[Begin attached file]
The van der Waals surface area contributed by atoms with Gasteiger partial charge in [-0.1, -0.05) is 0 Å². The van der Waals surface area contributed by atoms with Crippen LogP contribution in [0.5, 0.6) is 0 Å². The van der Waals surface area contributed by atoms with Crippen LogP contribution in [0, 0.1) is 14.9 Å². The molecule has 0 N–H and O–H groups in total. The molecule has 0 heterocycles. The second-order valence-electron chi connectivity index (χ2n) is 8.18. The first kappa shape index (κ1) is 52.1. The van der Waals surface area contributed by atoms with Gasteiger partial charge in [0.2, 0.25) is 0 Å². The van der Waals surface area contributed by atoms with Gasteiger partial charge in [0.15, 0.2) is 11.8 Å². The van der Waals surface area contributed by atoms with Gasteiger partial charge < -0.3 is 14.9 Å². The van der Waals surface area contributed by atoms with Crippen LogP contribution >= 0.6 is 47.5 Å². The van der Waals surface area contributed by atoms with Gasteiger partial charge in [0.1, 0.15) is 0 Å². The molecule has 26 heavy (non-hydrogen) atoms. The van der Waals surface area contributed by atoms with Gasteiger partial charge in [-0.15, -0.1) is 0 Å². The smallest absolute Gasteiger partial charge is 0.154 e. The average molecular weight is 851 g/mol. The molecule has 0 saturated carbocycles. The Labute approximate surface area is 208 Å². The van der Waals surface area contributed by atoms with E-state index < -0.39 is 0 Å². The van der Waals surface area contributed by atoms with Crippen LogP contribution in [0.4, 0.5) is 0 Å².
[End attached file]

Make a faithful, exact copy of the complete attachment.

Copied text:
The van der Waals surface area contributed by atoms with Gasteiger partial charge in [-0.1, -0.05) is 0 Å². The van der Waals surface area contributed by atoms with Crippen LogP contribution in [0.5, 0.6) is 0 Å². The van der Waals surface area contributed by atoms with Crippen LogP contribution in [0, 0.1) is 14.9 Å². The molecule has 0 N–H and O–H groups in total. The molecule has 0 heterocycles. The second-order valence-electron chi connectivity index (χ2n) is 8.18. The first kappa shape index (κ1) is 52.1. The van der Waals surface area contributed by atoms with Gasteiger partial charge in [0.2, 0.25) is 0 Å². The van der Waals surface area contributed by atoms with Gasteiger partial charge in [0.15, 0.2) is 11.8 Å². The van der Waals surface area contributed by atoms with Gasteiger partial charge < -0.3 is 14.9 Å². The van der Waals surface area contributed by atoms with Crippen LogP contribution >= 0.6 is 47.5 Å². The van der Waals surface area contributed by atoms with Gasteiger partial charge in [0.1, 0.15) is 0 Å². The molecule has 26 heavy (non-hydrogen) atoms. The van der Waals surface area contributed by atoms with Gasteiger partial charge in [-0.15, -0.1) is 0 Å². The smallest absolute Gasteiger partial charge is 0.154 e. The average molecular weight is 851 g/mol. The molecule has 0 saturated carbocycles. The Labute approximate surface area is 208 Å². The van der Waals surface area contributed by atoms with E-state index < -0.39 is 0 Å². The van der Waals surface area contributed by atoms with Crippen LogP contribution in [0.4, 0.5) is 0 Å².